Too often, it isn’t safe to be heard online. Anita is far from the only one to be punished for her opinion, and many communities have turned on women who have spoken out, especially on feminist topics. Amanda Hess recently wrote a thorough article looking at the prevalence of violence against women online and how rarely it is taken seriously, despite its real (and gendered) impact on the lives of its recipients.
“[Women] are more likely to report being stalked and harassed on the Internet—of the 3,787 people who reported harassing incidents from 2000 to 2012 to the volunteer organization Working to Halt Online Abuse, 72.5 percent were female. Sometimes, the abuse can get physical: A Pew survey reported that five percent of women who used the Internet said “something happened online” that led them into “physical danger.” And it starts young: Teenage girls are significantly more likely to be cyberbullied than boys. Just appearing as a woman online, it seems, can be enough to inspire abuse. In 2006, researchers from the University of Maryland set up a bunch of fake online accounts and then dispatched them into chat rooms. Accounts with feminine usernames incurred an average of 100 sexually explicit or threatening messages a day. Masculine names received 3.7.” - Amanda Hess
Although I wasn’t able to find reliable statistics breaking down these binary gendered statistics or how race, religion, ability or age specifically factor into who is targeted for harassment, I think it is reasonable to assume that the closer you match up to the white, able-bodied, straight, cis man, the less your deviance is going to be seen as punishable - and vice versa. This post by editor and blogger Grace Hwang Lynch includes many examples of harassment reported by women of colour who confront gender and race issues in their online work, and there’s more where that came from. If you are a person of colour, trans* or part of another marginalized community, you probably wouldn’t be surprised to find out that the reaction to your online presence could be as vitriolic and dangerous as the response you might receive offline; people are trying to silence you, regardless of the medium.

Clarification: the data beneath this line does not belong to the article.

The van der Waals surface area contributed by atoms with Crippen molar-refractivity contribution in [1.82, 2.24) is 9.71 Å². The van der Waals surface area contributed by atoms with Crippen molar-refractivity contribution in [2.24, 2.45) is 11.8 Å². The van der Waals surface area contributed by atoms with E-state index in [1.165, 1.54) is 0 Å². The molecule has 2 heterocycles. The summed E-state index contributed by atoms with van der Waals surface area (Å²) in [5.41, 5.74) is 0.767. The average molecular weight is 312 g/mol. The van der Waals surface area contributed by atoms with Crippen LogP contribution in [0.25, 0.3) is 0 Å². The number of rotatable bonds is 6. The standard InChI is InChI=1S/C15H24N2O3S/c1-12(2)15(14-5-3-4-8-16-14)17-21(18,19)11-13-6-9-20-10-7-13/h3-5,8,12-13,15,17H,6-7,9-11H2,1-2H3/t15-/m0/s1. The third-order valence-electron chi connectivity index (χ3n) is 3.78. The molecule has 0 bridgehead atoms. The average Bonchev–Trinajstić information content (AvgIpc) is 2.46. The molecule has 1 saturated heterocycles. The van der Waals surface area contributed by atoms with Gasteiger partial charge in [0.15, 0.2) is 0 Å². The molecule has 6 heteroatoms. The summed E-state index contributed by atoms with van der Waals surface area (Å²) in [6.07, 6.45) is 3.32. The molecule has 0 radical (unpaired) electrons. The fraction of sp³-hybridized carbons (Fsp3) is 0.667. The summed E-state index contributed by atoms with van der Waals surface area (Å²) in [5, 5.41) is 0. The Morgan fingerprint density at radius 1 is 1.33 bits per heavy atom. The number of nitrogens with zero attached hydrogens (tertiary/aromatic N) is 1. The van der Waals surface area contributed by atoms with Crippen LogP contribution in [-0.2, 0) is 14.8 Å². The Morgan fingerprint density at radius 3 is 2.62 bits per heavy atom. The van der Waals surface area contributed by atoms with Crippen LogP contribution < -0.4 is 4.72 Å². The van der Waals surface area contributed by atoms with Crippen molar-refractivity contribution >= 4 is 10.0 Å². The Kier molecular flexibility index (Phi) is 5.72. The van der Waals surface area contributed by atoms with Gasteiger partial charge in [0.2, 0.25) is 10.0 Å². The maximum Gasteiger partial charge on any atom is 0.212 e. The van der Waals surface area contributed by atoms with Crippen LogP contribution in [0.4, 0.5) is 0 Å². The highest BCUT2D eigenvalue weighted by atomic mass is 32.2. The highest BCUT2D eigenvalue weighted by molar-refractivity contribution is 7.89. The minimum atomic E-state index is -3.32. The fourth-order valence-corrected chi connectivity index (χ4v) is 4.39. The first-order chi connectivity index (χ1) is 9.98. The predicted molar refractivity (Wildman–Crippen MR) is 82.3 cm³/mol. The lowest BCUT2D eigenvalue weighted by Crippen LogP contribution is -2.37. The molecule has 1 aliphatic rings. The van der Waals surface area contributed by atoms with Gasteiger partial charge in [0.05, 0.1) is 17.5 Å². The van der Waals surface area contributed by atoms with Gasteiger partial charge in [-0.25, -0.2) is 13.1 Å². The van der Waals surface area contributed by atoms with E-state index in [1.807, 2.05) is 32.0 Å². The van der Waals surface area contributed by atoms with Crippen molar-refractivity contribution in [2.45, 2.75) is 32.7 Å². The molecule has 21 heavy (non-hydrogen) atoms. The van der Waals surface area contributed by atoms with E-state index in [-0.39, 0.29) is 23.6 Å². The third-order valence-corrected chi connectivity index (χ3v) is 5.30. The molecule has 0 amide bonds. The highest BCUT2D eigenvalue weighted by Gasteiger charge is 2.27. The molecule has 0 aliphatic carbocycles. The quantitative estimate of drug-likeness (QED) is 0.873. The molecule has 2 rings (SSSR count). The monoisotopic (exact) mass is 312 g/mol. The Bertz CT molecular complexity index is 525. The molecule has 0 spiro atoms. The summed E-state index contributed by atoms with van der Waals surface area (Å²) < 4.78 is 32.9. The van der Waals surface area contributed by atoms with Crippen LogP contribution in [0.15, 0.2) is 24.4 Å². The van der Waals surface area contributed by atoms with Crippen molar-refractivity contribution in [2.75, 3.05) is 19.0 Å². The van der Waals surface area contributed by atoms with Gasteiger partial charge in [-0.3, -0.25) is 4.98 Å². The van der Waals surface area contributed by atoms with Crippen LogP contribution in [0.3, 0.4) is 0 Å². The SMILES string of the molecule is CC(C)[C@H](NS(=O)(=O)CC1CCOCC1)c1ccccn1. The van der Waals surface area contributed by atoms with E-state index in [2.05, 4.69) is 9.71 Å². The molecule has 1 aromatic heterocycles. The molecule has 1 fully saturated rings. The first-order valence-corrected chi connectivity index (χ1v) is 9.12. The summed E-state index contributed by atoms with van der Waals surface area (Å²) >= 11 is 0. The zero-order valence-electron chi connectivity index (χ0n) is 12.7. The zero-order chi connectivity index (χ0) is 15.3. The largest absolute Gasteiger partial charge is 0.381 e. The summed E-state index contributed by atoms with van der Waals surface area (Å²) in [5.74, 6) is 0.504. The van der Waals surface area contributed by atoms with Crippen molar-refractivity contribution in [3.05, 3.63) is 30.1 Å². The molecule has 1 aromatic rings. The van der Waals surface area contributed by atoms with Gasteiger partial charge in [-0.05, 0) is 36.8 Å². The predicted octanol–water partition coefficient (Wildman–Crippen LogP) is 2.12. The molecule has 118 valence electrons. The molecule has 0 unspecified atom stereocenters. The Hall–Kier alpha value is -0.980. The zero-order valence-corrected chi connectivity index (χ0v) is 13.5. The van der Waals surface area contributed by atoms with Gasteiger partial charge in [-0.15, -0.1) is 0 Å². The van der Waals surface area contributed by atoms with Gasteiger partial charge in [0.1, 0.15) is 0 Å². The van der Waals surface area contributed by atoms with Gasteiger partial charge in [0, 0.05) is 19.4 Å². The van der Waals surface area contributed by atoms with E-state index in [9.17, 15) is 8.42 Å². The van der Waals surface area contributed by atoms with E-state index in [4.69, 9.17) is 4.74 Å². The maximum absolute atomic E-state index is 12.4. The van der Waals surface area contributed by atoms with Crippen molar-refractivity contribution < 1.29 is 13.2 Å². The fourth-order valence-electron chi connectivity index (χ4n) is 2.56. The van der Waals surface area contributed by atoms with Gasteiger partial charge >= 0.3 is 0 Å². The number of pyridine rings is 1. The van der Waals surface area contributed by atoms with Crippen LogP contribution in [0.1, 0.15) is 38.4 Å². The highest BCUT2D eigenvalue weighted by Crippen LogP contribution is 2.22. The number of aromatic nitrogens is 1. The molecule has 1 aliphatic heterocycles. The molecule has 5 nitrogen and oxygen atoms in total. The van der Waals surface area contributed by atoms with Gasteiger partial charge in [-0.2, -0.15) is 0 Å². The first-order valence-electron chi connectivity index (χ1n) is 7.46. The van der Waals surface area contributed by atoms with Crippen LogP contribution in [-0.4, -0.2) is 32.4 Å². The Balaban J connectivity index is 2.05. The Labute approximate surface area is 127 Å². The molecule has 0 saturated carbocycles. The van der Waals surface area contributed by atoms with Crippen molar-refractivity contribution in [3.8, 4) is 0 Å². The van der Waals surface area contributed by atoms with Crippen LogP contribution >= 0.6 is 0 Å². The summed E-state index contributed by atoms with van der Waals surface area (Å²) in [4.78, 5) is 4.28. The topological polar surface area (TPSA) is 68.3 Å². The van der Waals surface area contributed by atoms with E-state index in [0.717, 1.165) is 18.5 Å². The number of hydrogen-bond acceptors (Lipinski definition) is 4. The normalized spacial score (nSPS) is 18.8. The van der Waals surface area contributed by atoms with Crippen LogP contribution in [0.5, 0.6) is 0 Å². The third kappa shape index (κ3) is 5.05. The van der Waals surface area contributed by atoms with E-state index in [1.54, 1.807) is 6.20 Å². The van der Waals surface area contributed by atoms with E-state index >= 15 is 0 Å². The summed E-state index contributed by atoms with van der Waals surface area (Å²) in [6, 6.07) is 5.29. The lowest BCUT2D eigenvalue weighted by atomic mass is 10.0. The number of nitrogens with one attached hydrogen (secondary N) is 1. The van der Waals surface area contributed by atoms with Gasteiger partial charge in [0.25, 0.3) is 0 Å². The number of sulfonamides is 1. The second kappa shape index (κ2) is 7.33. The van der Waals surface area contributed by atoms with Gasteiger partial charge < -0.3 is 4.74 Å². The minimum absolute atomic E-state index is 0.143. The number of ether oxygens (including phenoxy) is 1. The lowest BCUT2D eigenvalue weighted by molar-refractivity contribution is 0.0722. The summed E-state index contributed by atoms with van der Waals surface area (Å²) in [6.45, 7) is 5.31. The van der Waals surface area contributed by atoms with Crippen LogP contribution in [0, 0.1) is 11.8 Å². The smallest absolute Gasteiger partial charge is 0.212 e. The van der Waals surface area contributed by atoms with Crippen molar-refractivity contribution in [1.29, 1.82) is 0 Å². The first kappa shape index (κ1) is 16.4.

As Amanda Hess’ piece “Why Women Aren’t Welcome on the Internet” explains, harassers act as gatekeepers, silencers and reminders that a woman with an opinion online can become the target of intense hatred at the drop of a hat. Say the ‘wrong’ thing or address something even in a community that you thought you belonged to and you could be on the receiving end of thousands of rape threats. How charming. We have come so far that now, if we’re very lucky, we can receive violence threats on 3+ platforms and 2+ devices.
Online harassment matters. Our virtual identities (and our virtual bodies, which are constantly referenced in violent comments that say what would be done to us) deserve the same respect expected in offline contexts. Anyone who opens their mouth to voice a marginalized position can find themselves at the wrong end of a cybermob and that kind of reaction is not acceptable. We can’t just shrug it off or ignore it. The bigotry online is part of the same bigotry offline, so both must be addressed before we see real changes in either space. The revolution may not be televised, but it will be online. Virtual space is worth defending from those people hostile to the potential for genuine community and connection.